Moderator Chris Wallace reacts to the crowd as Republican candidate Donald Trump and Democratic candidate Hillary Clinton speak during the third presidential debate, on Wednesday in Las Vegas. (Gary He/European Pressphoto Agency)

My Twitter feed last night was full of praise for Chris Wallace, the Fox News anchor who moderated the third and final presidential debate. But in the eyes of some economists, Wallace broke with his reputation as a fair and tough moderator with his questions about the economy.

The most cringe-worthy may have been his comments about America's recovery from the financial crisis. Wallace asked a question where he seemed to imply that President Obama’s stimulus package, passed in response to the crippling effects of the recession, actually caused years of slow growth.

“Secretary Clinton, I want to pursue your plan, because in many ways it is similar to the Obama stimulus plan in 2009, which has led to the slowest GDP growth since 1949,” Wallace said.

Online, the question outraged some economists and journalists. Some accused Wallace of deliberately framing the question in a biased way.

To be fair to Wallace, when he said that the stimulus package "led" to slow GDP growth, it's possible he merely meant that the stimulus package was followed by slow GDP growth.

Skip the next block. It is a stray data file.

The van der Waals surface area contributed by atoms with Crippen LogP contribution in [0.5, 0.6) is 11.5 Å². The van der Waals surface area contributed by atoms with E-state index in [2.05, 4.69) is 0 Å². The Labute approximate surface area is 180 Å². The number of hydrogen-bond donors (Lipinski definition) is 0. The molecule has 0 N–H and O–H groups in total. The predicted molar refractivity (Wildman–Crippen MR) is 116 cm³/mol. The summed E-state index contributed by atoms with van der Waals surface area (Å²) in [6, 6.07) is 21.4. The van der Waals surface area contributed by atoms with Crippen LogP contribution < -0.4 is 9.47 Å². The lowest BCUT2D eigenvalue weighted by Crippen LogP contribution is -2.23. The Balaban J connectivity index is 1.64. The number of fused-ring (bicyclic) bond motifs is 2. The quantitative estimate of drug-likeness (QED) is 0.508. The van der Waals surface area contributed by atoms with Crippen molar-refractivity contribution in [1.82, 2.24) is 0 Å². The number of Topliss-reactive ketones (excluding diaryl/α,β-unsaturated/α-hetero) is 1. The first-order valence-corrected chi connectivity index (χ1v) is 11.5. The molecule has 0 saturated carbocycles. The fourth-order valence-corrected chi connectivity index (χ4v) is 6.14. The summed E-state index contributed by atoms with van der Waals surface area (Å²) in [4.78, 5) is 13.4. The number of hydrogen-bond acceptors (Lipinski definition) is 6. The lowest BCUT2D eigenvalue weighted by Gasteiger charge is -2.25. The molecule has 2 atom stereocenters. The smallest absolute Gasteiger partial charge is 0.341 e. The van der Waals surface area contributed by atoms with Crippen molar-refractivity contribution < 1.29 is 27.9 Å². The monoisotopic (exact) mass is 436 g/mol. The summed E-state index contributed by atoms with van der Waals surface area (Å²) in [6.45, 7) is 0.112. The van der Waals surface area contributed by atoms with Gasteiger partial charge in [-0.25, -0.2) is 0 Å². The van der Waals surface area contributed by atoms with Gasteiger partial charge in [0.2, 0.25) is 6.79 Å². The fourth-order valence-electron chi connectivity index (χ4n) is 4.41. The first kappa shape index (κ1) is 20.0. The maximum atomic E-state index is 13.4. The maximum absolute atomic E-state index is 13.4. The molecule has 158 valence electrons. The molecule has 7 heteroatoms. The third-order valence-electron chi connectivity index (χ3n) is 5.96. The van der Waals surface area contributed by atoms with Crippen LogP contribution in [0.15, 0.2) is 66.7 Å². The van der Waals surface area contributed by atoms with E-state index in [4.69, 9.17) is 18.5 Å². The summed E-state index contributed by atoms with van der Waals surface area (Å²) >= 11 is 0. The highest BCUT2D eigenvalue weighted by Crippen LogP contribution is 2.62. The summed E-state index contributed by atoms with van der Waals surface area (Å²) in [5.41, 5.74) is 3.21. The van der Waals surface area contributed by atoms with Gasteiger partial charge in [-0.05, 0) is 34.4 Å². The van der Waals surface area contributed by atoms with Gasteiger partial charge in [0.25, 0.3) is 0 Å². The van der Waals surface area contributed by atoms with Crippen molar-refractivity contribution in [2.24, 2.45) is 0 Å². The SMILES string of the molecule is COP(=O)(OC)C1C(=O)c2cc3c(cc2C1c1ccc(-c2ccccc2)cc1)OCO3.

Even so, however, the concept behind the question is flawed. It's not enough to say that growth was slow after the stimulus. You have to compare what growth was after the stimulus with what it might have been without the stimulus.

Obviously, we can't actually rewind the clock to test out that other reality. But economists have developed statistical tools to examine the impact of economic policies like the 2009 stimulus that basically let them do just that. Numerous economic studies have used geographical variations in how the stimulus money was spent around the United States as a natural experiment to show what its effects have really been.

In a 2012 survey by the Brookings Institution, for example, economists found that states that expanded spending following the recession, often with the help of federal money, experienced smaller increases in their unemployment rates.

Another 2012 study by the Federal Reserve Bank of San Francisco examined differences in regional spending across the United States to quantify the exact number of jobs federal spending produced. That study concluded that the stimulus spending yielded about eight jobs for every million dollars spent, a cost of $125,000 per job.

These are just a few of the many studies that have found that the stimulus, on net, led to higher economic growth and lower unemployment in the years immediately following the Great Recession.

Indeed, in a 2014 survey of 40 prominent economists by the University of Chicago, there was almost unanimous agreement that the 2009 stimulus package resulted in a lower unemployment rate at the end of 2010 than would have occurred without the stimulus bill.

As Paul Krugman argued in a column last night, Europe’s recovery from the financial crisis has also provided a quasi-natural experiment.

Some European countries have chosen to undertake policies of austerity, slashing government spending and raising taxes to chip away at their debt and regain the confidence of markets. Those economies are generally still struggling under crushing unemployment and debt. Countries that chose to stimulate their economies are a little better off.

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